When it comes to a healthy diet, perception does not match reality.
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In 2011, Consumer Reports released a survey that indicated that only 1 in 10 Americans felt that they consumed an unhealthy diet. That means that 90 percent of us believe our diets are, in fact, healthy. In contrast, the Centers for Disease Control estimates that almost 36 percent of the U.S. population is obese.
The truth is too many people today are likely to perceive unhealthy foods as healthy. Marketers take advantage of our focus on health and wellness by focusing on the best attributes of their products (think high in omega 3, high in fiber or low in sugar) and ignoring the worst.
Disaster may lurk within these well-marketed food items, like a slick spot on the road, spinning you off your path and sending your diet crashing into the guardrail. To keep your diet on the right road, steer clear of the 5 diet disaster foods below.
Have you been dieting but struggling to shed those extra pounds? Alcohol may be to blame. For years, researchers worked to shed light on some of the healthy benefits of moderate consumption, which may provide protection against Alzheimer’s disease and cognitive impairment and heart disease. Moderate consumption may even play a role in your ability to lose weight.
Here’s the problem: Most of us have our own interpretation of “moderate,” and it usually does not fall within recommended parameters. Drinking too much alcohol may impair your ability to lose weight for several reasons:
- It contains empty calories. Just 6 ounces of a drink can cost you 150 calories (more if you’re having a mixed drink).
- Food portion control goes out of the window when you’ve had too much to drink.
- There may be a relationship between excessive alcohol consumption and obesity. In a recent study, the probability of becoming obese was much greater in women who consumed more than 30g of alcohol per day and men who consumed more than 60g.
You don’t have to stop drinking if you’re on a weight-loss plan, but cutting down will help.
2. Veggie chips
If you think that getting your vegetables through your chips is too good to be true, that’s because it is.
Dieters automatically perceive veggie chips to be a better snack than corn or potato chips simply because of the word “veggie.” In reality, popular veggie chip brands are no healthier and may even be worse than typical chip options — which could also be called veggie chips since potatoes are a vegetable. The next time you’re in the grocery store, compare the labels of your favorite veggie chips with your favorite potato chips. You may be surprised at how close they are in values, and most veggie chips are made with potato starch.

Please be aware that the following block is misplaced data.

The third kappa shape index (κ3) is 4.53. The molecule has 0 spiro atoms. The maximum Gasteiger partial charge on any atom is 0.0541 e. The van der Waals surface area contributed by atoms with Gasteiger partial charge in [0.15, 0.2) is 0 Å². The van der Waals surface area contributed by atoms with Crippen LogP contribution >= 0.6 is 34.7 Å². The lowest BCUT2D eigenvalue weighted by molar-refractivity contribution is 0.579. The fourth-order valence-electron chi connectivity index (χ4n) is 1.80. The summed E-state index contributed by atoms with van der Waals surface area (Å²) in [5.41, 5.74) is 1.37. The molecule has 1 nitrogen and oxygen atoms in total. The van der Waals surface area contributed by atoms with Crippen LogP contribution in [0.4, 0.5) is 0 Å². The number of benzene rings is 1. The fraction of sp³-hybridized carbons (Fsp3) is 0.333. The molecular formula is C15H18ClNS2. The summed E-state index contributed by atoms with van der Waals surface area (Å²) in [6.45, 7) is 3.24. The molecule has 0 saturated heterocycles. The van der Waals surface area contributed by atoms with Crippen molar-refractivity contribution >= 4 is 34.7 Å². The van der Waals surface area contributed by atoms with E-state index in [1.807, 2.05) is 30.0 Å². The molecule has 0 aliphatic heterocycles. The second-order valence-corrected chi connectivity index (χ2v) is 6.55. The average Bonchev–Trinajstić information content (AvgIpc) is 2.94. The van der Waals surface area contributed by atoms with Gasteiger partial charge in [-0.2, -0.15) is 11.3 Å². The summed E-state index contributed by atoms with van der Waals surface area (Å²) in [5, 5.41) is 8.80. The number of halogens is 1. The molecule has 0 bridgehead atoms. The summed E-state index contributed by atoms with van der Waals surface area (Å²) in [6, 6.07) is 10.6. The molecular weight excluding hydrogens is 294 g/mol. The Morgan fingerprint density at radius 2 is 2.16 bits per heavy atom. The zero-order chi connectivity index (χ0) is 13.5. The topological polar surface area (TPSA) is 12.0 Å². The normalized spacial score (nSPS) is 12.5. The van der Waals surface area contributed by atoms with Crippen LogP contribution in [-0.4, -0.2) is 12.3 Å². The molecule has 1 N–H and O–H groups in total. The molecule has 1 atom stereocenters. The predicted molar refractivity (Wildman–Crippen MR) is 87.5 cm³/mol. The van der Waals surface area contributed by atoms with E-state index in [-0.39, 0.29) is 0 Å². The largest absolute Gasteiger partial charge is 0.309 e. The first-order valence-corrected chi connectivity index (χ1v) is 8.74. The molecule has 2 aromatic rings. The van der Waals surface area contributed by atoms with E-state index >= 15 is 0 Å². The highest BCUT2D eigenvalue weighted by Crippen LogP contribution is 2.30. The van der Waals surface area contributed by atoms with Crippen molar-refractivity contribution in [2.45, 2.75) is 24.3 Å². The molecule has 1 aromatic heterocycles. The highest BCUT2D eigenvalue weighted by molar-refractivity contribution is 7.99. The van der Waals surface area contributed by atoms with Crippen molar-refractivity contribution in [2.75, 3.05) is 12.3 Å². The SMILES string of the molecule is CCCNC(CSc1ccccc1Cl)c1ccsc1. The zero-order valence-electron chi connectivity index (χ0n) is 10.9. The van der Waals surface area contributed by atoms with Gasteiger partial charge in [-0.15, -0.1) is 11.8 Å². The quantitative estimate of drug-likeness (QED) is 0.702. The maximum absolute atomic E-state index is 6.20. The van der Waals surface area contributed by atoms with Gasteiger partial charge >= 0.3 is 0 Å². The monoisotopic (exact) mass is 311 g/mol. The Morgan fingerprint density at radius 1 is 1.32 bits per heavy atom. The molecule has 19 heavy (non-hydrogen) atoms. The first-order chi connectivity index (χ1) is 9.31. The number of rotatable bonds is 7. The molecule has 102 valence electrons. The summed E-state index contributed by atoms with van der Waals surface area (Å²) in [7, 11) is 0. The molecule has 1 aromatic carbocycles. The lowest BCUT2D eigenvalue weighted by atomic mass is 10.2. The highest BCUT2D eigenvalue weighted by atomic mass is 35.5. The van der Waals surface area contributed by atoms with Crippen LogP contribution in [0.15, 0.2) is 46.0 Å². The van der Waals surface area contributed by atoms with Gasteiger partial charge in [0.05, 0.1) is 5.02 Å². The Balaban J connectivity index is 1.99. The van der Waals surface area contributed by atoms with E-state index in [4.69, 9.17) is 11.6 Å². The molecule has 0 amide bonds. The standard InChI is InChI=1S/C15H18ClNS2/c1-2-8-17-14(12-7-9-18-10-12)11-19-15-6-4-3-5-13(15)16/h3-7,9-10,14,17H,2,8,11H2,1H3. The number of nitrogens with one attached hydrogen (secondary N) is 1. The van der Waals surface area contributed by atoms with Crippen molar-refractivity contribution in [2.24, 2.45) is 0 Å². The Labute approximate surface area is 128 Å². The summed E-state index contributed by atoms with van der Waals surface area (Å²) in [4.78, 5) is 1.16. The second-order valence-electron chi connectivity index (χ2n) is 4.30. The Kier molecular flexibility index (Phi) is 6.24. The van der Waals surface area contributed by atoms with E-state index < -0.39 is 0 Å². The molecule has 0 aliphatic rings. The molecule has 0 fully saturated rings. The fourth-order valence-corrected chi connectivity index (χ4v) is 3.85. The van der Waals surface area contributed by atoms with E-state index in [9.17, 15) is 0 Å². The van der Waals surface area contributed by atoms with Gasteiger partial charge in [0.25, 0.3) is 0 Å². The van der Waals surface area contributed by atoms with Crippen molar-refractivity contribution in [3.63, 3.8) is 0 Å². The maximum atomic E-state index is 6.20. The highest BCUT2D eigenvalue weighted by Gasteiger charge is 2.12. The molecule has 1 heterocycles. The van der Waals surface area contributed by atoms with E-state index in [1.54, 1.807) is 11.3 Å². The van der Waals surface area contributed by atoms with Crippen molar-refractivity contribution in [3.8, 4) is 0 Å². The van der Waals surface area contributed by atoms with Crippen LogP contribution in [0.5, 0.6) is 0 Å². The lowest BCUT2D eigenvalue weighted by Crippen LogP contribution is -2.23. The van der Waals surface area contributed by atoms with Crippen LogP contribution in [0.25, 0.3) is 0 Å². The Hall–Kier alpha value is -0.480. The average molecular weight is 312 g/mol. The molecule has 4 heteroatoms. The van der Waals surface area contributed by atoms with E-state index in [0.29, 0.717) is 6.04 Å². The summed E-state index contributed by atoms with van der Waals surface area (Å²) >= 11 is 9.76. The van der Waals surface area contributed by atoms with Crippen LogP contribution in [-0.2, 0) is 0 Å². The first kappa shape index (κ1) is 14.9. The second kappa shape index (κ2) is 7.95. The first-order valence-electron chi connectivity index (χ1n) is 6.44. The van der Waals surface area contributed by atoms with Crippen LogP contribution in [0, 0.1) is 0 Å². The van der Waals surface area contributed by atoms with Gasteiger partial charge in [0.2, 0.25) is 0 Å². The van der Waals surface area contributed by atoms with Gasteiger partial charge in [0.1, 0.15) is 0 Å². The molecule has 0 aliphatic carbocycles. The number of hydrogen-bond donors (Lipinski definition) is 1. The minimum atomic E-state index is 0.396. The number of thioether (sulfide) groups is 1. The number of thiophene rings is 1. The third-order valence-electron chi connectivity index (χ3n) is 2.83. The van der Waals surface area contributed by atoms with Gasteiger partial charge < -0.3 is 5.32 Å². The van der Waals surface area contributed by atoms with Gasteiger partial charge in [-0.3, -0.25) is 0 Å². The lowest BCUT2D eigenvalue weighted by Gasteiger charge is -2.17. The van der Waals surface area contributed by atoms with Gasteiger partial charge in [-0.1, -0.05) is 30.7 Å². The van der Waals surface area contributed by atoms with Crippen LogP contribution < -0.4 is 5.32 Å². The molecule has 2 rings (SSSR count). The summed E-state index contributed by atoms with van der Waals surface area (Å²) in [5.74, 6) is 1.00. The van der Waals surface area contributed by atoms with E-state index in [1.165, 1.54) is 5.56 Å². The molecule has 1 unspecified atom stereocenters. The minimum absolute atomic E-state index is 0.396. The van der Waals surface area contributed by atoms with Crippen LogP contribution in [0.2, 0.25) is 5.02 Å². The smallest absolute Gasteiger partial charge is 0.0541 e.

3. Takeout salad
When dining out, are you more likely to order a salad because it’s the most appealing part of the menu — or are you just trying to be “good?” Most people equate salads with healthiness, and although some are loaded with wonderful greens that are high in vitamins and minerals, that’s not the norm. Just because it’s a salad doesn’t mean it’s better than the burger on the same menu.
A typical house salad consists of bacon, cheese, croutons, and a creamy dressing, which, by the way, will never be conducive to weight loss. When choosing a salad, steer clear of these words:
- Crispy corn shell
- Blue cheese
- Tuna/chicken salad
- Buttery croutons
Instead, stick with dark-colored greens (arugula, romaine, spinach) with grilled fish or chicken, little to no cheese and a simple olive oil and balsamic blend.
4. Fast Food
Ignore the clever advertising — even occasional fast food can lead to diet disaster. A 2010 report found that eating just one meal away from home each week translates to roughly two extra pounds per year. The study also found that when eating away from home, the average adult consumes less fruit, dark green vegetables, and servings of whole grains but increases the percentage of calories from saturated fat. Another study in the Journal of Obesity found that fast food consumption was associated with poor diet and obesity.
Do you need more reasons to skip fast food when choosing your fuel?
Many dieters have been tricked into believing granola is a healthy breakfast food. Some homemade granola options are OK, but most store-bought brands will put a halt to your weight-loss efforts. A very small serving of granola (1/2 cup) is high in calories (about 150 or more), and when trying to lose weight, controlling caloric intake is essential. Check the label, too; sugar is likely the second ingredient listed after oats, and a small serving size will leave you hungry soon after eating it due to rapid blood-sugar fluctuations. Shredded wheat, oatmeal and some bran cereals are better options that will fill you up and keep you full!
Brigid Titgemeier, BS, nutrition assistant in the Center for Lifestyle Medicine, contributed to this blog entry.